Motherhood has changed, but some things remain the same

By Sally Friedman

It’s after midnight, and the phone rings. “Hi mom,” says our middle daughter, Amy, sounding perfectly fine. Amy is calling, she reports, on her cell phone on her way home from her office. Yes, after midnight.

So we talk at the witching hour instead of during a more conventional time because this, it turns out, is the “new normal” with this daughter, a working mom who has a career, a husband, a quirky old home and two daughters, now in their early teens.

I cannot imagine her life, any more than Amy can imagine the one I lived at her age. At 52, Amy’s age, I had two daughters in college, and one poised to go soon, while Amy herself is in the grade school milieu. Late marriage. Even later childbirth. A sign of the times.

Yes, the world of mothers has changed. Profoundly, dramatically and perhaps irrevocably. My daughters will not likely be returning to the world of their mother, one defined by a vastly different social landscape.

This new landscape is still startling to those of us who bought into the last gasp of Donna Reed and mom in the kitchen making meatloaf. But we’re certainly learning about this other world from our valiant daughters.

My three daughters had a mother who was there, at least physically, during all the tempests of their coming of age. I honestly served milk and cookies to them after school most days. Did that mean I was always and perennially a happy, chirpy mom? Hardly!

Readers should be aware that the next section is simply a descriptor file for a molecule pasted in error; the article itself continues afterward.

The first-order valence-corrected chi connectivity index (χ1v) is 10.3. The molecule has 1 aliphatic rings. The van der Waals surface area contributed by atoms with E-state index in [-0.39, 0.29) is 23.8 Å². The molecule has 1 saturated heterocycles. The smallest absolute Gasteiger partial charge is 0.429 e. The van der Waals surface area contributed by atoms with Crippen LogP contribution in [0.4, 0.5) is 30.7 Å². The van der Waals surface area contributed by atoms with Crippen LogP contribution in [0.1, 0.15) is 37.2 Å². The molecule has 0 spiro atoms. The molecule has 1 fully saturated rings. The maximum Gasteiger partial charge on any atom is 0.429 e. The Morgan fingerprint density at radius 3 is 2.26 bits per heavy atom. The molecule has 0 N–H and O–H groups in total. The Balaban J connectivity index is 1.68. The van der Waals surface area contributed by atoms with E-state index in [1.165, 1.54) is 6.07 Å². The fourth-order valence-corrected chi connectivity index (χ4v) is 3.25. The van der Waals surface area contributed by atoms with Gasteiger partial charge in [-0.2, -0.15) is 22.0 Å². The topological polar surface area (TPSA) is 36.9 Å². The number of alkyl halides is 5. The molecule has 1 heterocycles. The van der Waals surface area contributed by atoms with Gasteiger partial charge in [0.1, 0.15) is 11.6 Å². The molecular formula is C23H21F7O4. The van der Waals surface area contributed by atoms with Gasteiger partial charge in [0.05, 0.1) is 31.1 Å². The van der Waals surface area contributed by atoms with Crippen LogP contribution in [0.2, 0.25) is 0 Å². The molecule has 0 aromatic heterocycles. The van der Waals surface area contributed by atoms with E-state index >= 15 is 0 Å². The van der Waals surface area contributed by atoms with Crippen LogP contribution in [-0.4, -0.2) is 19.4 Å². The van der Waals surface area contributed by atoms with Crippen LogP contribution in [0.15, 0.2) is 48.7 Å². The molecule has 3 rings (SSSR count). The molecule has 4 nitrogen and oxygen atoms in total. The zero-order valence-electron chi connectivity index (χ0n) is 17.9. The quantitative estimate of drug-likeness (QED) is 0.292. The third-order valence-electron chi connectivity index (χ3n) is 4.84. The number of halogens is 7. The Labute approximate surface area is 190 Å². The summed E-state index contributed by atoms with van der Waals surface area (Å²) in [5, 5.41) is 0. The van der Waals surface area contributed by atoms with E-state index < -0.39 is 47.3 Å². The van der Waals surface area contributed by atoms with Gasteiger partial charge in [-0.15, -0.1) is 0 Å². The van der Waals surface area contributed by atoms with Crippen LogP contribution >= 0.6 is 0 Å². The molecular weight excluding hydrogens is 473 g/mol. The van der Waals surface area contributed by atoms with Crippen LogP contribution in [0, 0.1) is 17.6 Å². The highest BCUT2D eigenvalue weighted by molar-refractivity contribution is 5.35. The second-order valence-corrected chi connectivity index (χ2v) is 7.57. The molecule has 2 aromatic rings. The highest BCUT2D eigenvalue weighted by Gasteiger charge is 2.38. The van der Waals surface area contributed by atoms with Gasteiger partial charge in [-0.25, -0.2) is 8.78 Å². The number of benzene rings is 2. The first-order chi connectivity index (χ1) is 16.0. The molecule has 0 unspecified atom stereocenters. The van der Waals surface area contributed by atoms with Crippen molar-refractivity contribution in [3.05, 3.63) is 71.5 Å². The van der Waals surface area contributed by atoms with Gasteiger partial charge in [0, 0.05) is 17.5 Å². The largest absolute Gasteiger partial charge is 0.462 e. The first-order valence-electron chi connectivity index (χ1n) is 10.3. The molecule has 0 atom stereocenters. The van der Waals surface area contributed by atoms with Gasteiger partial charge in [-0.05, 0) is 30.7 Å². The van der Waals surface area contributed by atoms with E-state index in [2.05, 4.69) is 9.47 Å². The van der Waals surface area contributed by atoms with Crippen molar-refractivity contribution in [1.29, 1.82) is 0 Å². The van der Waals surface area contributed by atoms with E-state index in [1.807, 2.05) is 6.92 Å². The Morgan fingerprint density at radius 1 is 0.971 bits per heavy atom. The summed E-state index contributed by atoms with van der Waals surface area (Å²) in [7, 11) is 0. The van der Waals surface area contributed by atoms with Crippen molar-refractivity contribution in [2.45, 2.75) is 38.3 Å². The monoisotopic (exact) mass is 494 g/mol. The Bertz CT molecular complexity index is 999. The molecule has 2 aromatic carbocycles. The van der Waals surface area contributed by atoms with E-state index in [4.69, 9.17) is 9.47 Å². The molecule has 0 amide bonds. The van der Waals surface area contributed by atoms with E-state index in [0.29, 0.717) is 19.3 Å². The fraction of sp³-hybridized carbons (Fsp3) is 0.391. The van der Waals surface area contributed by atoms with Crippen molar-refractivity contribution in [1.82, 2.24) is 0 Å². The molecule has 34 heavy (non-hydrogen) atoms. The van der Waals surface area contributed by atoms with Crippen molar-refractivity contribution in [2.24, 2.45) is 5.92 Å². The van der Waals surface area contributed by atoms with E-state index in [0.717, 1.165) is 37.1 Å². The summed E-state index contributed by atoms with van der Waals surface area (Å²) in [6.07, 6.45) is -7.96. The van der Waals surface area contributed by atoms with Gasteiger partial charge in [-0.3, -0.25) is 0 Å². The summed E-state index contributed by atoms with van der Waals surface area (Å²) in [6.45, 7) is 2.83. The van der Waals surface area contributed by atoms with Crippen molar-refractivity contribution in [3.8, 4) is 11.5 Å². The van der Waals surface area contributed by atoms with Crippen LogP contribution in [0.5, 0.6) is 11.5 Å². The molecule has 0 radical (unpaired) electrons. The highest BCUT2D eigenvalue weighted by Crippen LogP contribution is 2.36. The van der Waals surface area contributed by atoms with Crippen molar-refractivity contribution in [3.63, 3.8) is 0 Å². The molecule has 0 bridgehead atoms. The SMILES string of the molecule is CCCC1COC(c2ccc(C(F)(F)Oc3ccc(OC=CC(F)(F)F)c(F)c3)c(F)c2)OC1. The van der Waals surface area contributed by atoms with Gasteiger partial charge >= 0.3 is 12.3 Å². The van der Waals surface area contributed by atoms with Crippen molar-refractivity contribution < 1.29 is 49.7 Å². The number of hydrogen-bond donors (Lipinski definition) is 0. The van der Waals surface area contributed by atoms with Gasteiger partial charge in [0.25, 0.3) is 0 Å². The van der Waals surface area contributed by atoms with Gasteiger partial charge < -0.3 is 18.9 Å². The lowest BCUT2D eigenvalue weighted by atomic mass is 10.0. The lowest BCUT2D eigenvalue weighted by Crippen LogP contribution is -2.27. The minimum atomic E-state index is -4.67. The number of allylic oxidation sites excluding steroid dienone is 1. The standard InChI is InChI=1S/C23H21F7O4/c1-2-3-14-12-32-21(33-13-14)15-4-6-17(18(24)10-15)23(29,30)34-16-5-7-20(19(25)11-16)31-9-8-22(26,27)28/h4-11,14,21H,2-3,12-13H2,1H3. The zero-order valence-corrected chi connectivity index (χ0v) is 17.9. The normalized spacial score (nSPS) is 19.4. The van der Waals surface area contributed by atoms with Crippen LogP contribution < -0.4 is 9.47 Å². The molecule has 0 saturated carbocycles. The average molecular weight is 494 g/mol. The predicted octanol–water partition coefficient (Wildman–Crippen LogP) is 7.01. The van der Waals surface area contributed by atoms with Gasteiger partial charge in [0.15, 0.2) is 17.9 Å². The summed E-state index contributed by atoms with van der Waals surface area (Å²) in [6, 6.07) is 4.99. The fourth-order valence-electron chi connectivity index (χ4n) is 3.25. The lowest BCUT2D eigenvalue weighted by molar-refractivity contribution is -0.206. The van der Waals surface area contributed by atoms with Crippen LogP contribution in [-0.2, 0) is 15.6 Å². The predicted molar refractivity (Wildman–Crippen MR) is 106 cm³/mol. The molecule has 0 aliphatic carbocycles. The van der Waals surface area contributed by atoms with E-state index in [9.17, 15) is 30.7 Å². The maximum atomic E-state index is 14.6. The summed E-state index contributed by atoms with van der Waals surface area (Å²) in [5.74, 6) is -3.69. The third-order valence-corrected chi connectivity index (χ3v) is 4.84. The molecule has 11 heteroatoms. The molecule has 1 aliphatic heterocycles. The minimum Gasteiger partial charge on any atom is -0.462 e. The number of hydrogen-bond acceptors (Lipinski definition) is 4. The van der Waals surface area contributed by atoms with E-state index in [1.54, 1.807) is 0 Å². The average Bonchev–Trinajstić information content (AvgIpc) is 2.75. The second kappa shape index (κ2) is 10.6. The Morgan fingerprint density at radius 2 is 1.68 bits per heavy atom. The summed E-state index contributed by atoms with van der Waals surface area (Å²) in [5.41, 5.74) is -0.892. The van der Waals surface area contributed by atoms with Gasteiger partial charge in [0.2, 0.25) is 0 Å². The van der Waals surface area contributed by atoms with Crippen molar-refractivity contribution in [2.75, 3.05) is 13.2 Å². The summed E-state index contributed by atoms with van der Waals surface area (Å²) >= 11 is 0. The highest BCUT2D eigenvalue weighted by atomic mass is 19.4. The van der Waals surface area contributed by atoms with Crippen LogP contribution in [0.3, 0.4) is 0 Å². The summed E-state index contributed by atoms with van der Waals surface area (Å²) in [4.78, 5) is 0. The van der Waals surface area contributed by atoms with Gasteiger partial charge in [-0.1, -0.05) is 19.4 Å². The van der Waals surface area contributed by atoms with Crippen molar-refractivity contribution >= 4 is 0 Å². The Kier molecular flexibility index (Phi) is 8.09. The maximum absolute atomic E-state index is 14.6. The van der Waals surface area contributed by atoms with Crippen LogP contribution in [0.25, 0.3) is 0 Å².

There were times when the cries of, “I hate her!” and, “She messed up my stuff!” would leave me yearning for something — anything — beyond the walls of home. But I always felt awful about that yearning, because moms were supposed to be delighted to be — well, moms.

Back then, parent-teacher conferences were scheduled to suit mainstream families. Whoever heard of a conference at 8 p.m., the time Amy recently met with her middle school daughter Emily’s teachers? When I expressed surprise, Amy gave me one of those “Mom!” looks. Of course, conferences were scheduled at night for working parents.

Jill, Amy and Nancy played. They didn’t have “play dates.” My husband was out there slaying the dragons, and rarely, if ever, cooked a meal or did the laundry.

Today, my three daughters work, and their husbands also cook and clean. As women, they are accomplished — and exhausted. But my daughters have that Freudian duality: love and work.

But here’s where the more things change, the more they stay the same.

When those babies came, my daughters greeted them with the same awe, wonderment and surrender that women have for centuries. In so many ways, each of our daughters has shown a new and unexpected side of herself in mothering. So in joyously welcoming our seven grandchildren, I have also re-met their mothers, my daughters.

Despite their predictable fears and anxieties, I have seen in them strength and courage that I never knew was there. I have seen stamina and commitment, self-sacrifice and incredible energy.

I never balanced motherhood and career as they are doing. I never lived so close to the edge that there seemed the ever-present danger of simply falling off into total and absolute exhaustion.

Sometimes, as I watch them, I think my heart will burst wide open.

Yes, it’s a different world. But the basics of motherhood — the pure, unconditional love, the overwhelming joy twinned with hope — those remain eternally the same. ••

Sally Friedman can be reached at